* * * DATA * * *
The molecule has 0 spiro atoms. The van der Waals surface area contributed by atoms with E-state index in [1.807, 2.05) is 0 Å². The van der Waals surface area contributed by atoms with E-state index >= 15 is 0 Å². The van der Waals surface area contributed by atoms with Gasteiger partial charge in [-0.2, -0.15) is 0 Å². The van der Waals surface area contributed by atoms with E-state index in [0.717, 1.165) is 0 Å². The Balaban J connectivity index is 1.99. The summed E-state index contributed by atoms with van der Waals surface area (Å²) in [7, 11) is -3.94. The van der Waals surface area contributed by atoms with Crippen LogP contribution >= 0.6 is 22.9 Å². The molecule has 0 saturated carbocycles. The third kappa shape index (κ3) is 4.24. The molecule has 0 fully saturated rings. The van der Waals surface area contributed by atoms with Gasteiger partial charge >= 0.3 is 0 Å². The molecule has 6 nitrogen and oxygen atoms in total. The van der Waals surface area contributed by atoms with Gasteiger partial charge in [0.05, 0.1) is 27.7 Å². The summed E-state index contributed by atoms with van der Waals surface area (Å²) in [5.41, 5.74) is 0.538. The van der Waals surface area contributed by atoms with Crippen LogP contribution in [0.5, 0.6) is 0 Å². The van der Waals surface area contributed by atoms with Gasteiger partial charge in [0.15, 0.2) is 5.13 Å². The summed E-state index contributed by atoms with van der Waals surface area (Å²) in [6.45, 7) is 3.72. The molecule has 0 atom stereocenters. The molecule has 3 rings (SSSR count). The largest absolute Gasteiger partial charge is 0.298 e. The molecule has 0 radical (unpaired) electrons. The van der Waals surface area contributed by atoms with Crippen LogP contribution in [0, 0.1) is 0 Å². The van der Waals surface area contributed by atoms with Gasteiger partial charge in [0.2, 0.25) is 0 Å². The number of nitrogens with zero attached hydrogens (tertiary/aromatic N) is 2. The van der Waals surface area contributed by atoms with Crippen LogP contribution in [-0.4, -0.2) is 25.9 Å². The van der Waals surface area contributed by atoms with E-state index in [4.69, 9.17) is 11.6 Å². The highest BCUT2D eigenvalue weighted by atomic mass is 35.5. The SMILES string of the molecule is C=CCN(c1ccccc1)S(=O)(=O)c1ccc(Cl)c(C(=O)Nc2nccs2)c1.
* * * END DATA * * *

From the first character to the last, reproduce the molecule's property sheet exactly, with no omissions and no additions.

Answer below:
The molecule has 0 spiro atoms. The van der Waals surface area contributed by atoms with E-state index in [1.807, 2.05) is 0 Å². The van der Waals surface area contributed by atoms with E-state index >= 15 is 0 Å². The van der Waals surface area contributed by atoms with Gasteiger partial charge in [-0.2, -0.15) is 0 Å². The van der Waals surface area contributed by atoms with E-state index in [0.717, 1.165) is 0 Å². The Balaban J connectivity index is 1.99. The summed E-state index contributed by atoms with van der Waals surface area (Å²) in [7, 11) is -3.94. The van der Waals surface area contributed by atoms with Crippen LogP contribution >= 0.6 is 22.9 Å². The molecule has 0 saturated carbocycles. The third kappa shape index (κ3) is 4.24. The molecule has 0 fully saturated rings. The van der Waals surface area contributed by atoms with Gasteiger partial charge >= 0.3 is 0 Å². The molecule has 6 nitrogen and oxygen atoms in total. The van der Waals surface area contributed by atoms with Gasteiger partial charge in [0.05, 0.1) is 27.7 Å². The summed E-state index contributed by atoms with van der Waals surface area (Å²) in [5.41, 5.74) is 0.538. The van der Waals surface area contributed by atoms with Crippen LogP contribution in [0.5, 0.6) is 0 Å². The van der Waals surface area contributed by atoms with Gasteiger partial charge in [0.15, 0.2) is 5.13 Å². The summed E-state index contributed by atoms with van der Waals surface area (Å²) in [6.45, 7) is 3.72. The molecule has 0 atom stereocenters. The molecule has 3 rings (SSSR count). The largest absolute Gasteiger partial charge is 0.298 e. The molecule has 0 radical (unpaired) electrons. The van der Waals surface area contributed by atoms with Crippen LogP contribution in [0, 0.1) is 0 Å². The van der Waals surface area contributed by atoms with Gasteiger partial charge in [0.2, 0.25) is 0 Å². The number of nitrogens with zero attached hydrogens (tertiary/aromatic N) is 2. The van der Waals surface area contributed by atoms with Crippen LogP contribution in [-0.4, -0.2) is 25.9 Å². The van der Waals surface area contributed by atoms with E-state index in [4.69, 9.17) is 11.6 Å². The highest BCUT2D eigenvalue weighted by atomic mass is 35.5. The SMILES string of the molecule is C=CCN(c1ccccc1)S(=O)(=O)c1ccc(Cl)c(C(=O)Nc2nccs2)c1.